Looking for a Batman story to read as a fun read? This is worthwhile. Having been disappointed with some of the recent Batman volumes from the last two years which felt like fillers and the story is presented in a disjointed fashion in this particular volume it seems DC Comics picked up their game and gives us a good story. Here the writer Tom King did a good job with focusing on a plot and the artistic team also delivered. This volume collects Batman issues number 75-79.

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A weekend leisure reading review…because sometimes Pastors also need a break from heavy theological reading!  For more on blog on comments check out our “.”

 

Mike Barr.  Batman: Year Two 30th Anniversary Deluxe Edition. Burbank, CA: DC Comics, November 28th 2017. 176 pp.

5 out of 5

Purchase: Amazon

Want to read some fun old school (late 80s/early 90s) Batman adventures?  This title volume might be for you!  Having read some of the recent volumes of Batman from the new Rebirth series I felt I needed a break from things “new” and maybe explore some just good old fashion Batman fight against crime and villain.  I’m happy to say this work delivered!

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A weekend leisure reading review…because sometimes Pastors also need a break from heavy theological reading!  Finally a Batman review for some of you fans!

I’m going to review volume 11 first before volume 10 since volume 11 is way better than volume 10.

(EDITED: If you want to read some old school Batman fun check out our recent review “Review: Batman: Year Two 30th Anniversary Deluxe Edition.”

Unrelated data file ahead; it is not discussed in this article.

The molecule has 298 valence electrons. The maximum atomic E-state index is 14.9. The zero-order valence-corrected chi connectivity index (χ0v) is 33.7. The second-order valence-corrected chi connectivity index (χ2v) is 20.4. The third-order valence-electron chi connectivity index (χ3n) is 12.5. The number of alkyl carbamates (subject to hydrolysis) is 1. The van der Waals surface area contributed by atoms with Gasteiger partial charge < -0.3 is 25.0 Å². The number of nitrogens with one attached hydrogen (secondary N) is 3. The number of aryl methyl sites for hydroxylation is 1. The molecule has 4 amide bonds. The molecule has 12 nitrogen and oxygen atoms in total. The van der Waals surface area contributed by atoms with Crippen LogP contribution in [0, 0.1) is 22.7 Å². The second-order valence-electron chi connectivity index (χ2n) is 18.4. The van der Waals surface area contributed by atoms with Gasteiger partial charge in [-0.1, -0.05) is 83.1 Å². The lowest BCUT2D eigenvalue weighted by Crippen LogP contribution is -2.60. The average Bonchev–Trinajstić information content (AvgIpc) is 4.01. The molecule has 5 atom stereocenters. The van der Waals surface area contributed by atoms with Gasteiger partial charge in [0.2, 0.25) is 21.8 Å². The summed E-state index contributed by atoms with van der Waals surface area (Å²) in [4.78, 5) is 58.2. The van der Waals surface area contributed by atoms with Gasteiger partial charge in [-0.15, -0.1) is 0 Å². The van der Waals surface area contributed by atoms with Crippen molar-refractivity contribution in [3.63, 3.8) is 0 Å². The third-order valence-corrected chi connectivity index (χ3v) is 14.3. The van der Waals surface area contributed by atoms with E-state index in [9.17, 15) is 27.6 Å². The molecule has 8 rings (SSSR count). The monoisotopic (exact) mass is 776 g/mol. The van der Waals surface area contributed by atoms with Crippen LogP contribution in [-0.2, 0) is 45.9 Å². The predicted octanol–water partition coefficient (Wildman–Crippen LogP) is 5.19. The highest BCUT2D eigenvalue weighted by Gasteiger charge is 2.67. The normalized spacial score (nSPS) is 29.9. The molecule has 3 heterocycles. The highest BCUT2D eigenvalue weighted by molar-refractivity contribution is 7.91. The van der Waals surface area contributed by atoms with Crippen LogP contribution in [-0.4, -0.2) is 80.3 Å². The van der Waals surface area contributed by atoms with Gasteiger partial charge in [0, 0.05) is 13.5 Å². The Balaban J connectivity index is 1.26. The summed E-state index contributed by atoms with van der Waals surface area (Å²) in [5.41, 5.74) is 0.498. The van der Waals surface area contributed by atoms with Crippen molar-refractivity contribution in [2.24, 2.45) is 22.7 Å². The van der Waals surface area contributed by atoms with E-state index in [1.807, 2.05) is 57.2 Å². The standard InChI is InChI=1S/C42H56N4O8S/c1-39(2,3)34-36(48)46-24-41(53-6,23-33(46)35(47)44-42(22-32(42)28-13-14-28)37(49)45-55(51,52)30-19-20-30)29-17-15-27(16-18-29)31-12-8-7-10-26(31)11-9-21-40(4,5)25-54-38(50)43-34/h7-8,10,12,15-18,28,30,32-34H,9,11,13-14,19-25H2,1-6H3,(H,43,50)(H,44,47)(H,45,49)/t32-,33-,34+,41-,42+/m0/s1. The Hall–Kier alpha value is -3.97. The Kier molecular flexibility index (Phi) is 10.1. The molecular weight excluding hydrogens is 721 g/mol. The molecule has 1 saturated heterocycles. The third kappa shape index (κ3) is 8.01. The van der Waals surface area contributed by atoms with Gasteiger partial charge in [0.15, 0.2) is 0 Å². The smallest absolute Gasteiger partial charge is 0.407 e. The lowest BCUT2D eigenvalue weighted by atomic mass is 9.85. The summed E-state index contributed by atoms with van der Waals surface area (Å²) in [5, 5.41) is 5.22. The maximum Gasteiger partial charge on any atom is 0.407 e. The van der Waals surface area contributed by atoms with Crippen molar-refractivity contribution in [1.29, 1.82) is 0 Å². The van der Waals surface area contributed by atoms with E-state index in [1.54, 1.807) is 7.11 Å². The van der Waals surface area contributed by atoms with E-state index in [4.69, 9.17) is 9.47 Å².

Tom King.  Batman, Volume 11: The Fall and the Fallen. Burbank, CA: DC Comics, January 14th 2020. 144 pp.

4 out of 5

Purchase: Amazon

Here’s some more Batman adventures!  As I mentioned in my review of volume 10 the last volume felt like a dreamy filler but here in this volume it picks up from volume 8 after Batman was knocked out in a plot by Bane.  This volume collects Batman issues number 70-74 and Secret Files #2.

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Haven’t done a comic review in a while!  A weekend light reading review…because Pastors also need a break from heavy theological reading.

Greg Rucka.  Gotham Central, Book 4: Corrigan. Burbank, CA: DC Comics, March 15th 2011. 224 pp.

4 out of 5

Purchase: Amazon

Are you into Batman enough that you are interested in the world of Batman and also its peripheral characters?  Batman of course lives in Gotham City, a city that resembles a lot to New York City.  In this graphic novel (comic) volume Batman moves away from center stage so Gotham City’s police department’s Major Crimes Unit can take the limelight and focus for the readers.  DC Comics got a good team of artists and writers for this Gotham Central series and book four is no different.

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A weekend leisure reading review…because sometimes Pastors also need a break from heavy theological reading!

 

Tom King.  Batman, Volume 9: The Tyrant Wing. Burbank, CA: DC Comics, March 26th 2019. 152 pp.

4 out of 5

Purchase: Amazon

Ready for another adventure with Batman?  This title collects Batman comic issue 58 through 60 and also Batman Annual 3 and Batman Secret files 1. While the cover says this is written by Tom King in actually he was the writer for issues 58 to 60 and the rest was written by various other writers.

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A weekend leisure reading review…because sometimes Pastors also need a break from heavy theological reading!  So here’s my first comic book of the year!

Mark Waid.  Batman/Deathblow: After the Fire. New York, NY: DC Comics, May 1st 2003. 160 pp.

4 out of 5

Purchase: Amazon

I picked this up because of the cover.  Yes I know you shouldn’t judge a book by its cover but it seems pretty cool.  But I also decided to read this book because who authored it (Brian Azzarello); previously I have read comics that he wrote the story for and I enjoyed them.  I also thought this was worth reading because it introduces to me a character that is new to me: Deathblow.  What did I think of it?